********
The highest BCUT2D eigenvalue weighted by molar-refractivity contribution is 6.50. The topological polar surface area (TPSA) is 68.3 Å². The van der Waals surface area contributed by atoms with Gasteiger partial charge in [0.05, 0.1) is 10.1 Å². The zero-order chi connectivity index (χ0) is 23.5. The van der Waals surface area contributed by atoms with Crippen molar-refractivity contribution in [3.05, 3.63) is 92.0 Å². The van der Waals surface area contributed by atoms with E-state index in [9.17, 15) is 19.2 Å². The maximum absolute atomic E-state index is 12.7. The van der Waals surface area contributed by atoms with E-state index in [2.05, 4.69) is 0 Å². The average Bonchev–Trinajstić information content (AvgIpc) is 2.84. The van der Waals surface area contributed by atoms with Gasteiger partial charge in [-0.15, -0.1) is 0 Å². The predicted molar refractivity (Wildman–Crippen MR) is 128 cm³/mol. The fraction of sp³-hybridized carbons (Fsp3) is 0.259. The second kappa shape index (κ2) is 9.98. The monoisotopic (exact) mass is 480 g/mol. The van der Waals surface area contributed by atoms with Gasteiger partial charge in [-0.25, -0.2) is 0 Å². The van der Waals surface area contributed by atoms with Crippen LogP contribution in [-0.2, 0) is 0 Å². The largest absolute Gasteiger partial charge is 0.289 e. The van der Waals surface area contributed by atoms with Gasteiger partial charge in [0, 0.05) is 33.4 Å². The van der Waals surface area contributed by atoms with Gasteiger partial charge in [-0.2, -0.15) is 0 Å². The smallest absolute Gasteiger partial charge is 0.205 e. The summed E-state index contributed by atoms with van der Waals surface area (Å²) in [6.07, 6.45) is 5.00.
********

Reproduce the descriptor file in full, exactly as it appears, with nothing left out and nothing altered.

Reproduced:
The highest BCUT2D eigenvalue weighted by molar-refractivity contribution is 6.50. The topological polar surface area (TPSA) is 68.3 Å². The van der Waals surface area contributed by atoms with Gasteiger partial charge in [0.05, 0.1) is 10.1 Å². The zero-order chi connectivity index (χ0) is 23.5. The van der Waals surface area contributed by atoms with Crippen molar-refractivity contribution in [3.05, 3.63) is 92.0 Å². The van der Waals surface area contributed by atoms with E-state index in [9.17, 15) is 19.2 Å². The maximum absolute atomic E-state index is 12.7. The van der Waals surface area contributed by atoms with E-state index in [2.05, 4.69) is 0 Å². The average Bonchev–Trinajstić information content (AvgIpc) is 2.84. The van der Waals surface area contributed by atoms with Gasteiger partial charge in [-0.15, -0.1) is 0 Å². The predicted molar refractivity (Wildman–Crippen MR) is 128 cm³/mol. The fraction of sp³-hybridized carbons (Fsp3) is 0.259. The second kappa shape index (κ2) is 9.98. The monoisotopic (exact) mass is 480 g/mol. The van der Waals surface area contributed by atoms with Gasteiger partial charge in [-0.25, -0.2) is 0 Å². The van der Waals surface area contributed by atoms with Crippen LogP contribution in [-0.2, 0) is 0 Å². The largest absolute Gasteiger partial charge is 0.289 e. The van der Waals surface area contributed by atoms with Gasteiger partial charge in [0, 0.05) is 33.4 Å². The van der Waals surface area contributed by atoms with Gasteiger partial charge in [-0.2, -0.15) is 0 Å². The smallest absolute Gasteiger partial charge is 0.205 e. The summed E-state index contributed by atoms with van der Waals surface area (Å²) in [6.07, 6.45) is 5.00.